1970 – The Hullar Brothers
Many Clinton families had the great tradition and privilege of skating on outdoor rinks, whether they were homemade or on frozen ponds We were very fortunate growing up in the Bristol Road/Norton Ave neighborhood. We had the advantage of geography and topography favorable to forming many small ponds. Bristol Road is on the downslope, near the base of a hill where many small streams and springs feed the ponds. We were also lucky to live near rambunctious boys who were determined to make these ponds ice rinks in the winter. The core pond hockey rats included sets of brothers: the Josephs (George, Dave and Greg), the Nicholsons (Dave and Steve), the Joneses (Peter and Patrick), the Hullars (John, Tom and Chris), Andy Heintz, Brian Krupper and many guests over the years.
When the cold winter set in, we would trudge up a long hill with pucks, sticks, skates, and shovels slung over our shoulders. Once at a pond (either Joseph’s or Wester’s) we would test the ice for safety and smoothness. After conditions were deemed favorable, we would walk side by side, making a “super” shovel to clean the ice. Finally, we could lace em up with freezing fingers, set up boots for goalposts and play until dusk. The hike back was down hill, which was a welcome relief. On the occasional clear, cold night, some of us would go back to the pond in the pitch dark with a flashlight, an ax and buckets to make new ice. Without the luxury of a garden hose or Zamboni, we had to chop holes in the ice, dip the buckets in and carefully pour the cold water across the pond surface trying to make a level surface for nature to freeze over night for the next days’ skate.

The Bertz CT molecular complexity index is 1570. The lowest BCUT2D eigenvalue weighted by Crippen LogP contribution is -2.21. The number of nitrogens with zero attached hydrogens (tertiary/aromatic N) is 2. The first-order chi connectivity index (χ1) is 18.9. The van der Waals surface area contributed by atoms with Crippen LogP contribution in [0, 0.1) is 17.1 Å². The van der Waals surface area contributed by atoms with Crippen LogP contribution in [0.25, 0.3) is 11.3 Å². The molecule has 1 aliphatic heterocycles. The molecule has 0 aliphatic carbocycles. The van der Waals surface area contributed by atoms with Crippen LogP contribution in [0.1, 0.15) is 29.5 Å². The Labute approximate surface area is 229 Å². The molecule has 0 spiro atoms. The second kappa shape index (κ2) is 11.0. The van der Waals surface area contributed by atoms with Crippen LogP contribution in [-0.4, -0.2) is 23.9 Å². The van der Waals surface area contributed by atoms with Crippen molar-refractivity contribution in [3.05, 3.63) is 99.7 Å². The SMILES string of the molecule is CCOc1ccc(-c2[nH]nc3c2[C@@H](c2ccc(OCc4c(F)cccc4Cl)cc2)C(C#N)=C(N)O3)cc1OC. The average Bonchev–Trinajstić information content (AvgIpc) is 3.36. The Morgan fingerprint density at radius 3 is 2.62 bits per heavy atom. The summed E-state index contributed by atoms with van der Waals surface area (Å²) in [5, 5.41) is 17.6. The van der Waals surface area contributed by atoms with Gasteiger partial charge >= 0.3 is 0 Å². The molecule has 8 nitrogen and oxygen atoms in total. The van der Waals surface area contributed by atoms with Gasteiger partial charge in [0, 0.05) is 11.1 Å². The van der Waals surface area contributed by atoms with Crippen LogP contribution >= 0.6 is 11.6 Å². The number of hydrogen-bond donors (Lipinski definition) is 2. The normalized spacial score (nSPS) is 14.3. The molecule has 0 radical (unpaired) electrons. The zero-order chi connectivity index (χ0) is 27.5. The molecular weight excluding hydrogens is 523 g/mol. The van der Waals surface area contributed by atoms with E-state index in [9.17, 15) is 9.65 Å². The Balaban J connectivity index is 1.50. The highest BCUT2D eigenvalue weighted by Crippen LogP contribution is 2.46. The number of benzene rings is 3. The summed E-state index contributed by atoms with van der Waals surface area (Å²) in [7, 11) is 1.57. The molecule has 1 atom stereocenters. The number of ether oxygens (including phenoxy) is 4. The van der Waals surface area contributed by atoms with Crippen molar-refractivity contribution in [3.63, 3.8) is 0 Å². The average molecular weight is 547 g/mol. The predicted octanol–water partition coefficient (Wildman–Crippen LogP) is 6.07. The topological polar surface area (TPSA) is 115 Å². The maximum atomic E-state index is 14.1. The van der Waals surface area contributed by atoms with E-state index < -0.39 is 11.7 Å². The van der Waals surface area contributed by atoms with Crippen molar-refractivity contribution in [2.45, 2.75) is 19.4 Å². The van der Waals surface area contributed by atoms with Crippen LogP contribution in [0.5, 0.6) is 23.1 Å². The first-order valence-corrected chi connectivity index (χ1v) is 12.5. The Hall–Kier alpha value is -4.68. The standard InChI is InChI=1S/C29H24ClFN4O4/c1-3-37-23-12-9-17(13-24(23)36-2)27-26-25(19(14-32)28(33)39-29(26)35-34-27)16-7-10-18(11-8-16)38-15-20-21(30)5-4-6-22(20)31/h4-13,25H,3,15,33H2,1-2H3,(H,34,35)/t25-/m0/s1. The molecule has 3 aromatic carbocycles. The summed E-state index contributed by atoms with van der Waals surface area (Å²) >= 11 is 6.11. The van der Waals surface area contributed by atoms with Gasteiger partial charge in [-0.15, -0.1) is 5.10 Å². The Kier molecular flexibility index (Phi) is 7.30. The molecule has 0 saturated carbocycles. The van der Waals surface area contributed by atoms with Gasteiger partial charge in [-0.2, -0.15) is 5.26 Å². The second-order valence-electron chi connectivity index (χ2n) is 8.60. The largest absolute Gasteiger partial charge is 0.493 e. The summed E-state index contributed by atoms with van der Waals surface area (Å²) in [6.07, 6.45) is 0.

Those in the gang that played youth and high school hockey were truly blessed with the best coaches one could ask for in a small village. These dedicated coaches helped us learn the game and build the skills needed to be the best we could be. The extra time and efforts on the ponds, other rinks and the streets of Clinton helped us to practice those skills further for reinforcement.
There were all-stars, youth hockey champions, Section III champions and a few college players (Yale and Hamilton) that came from that small pocket of pond hockey grunts.
– The Hullar Brothers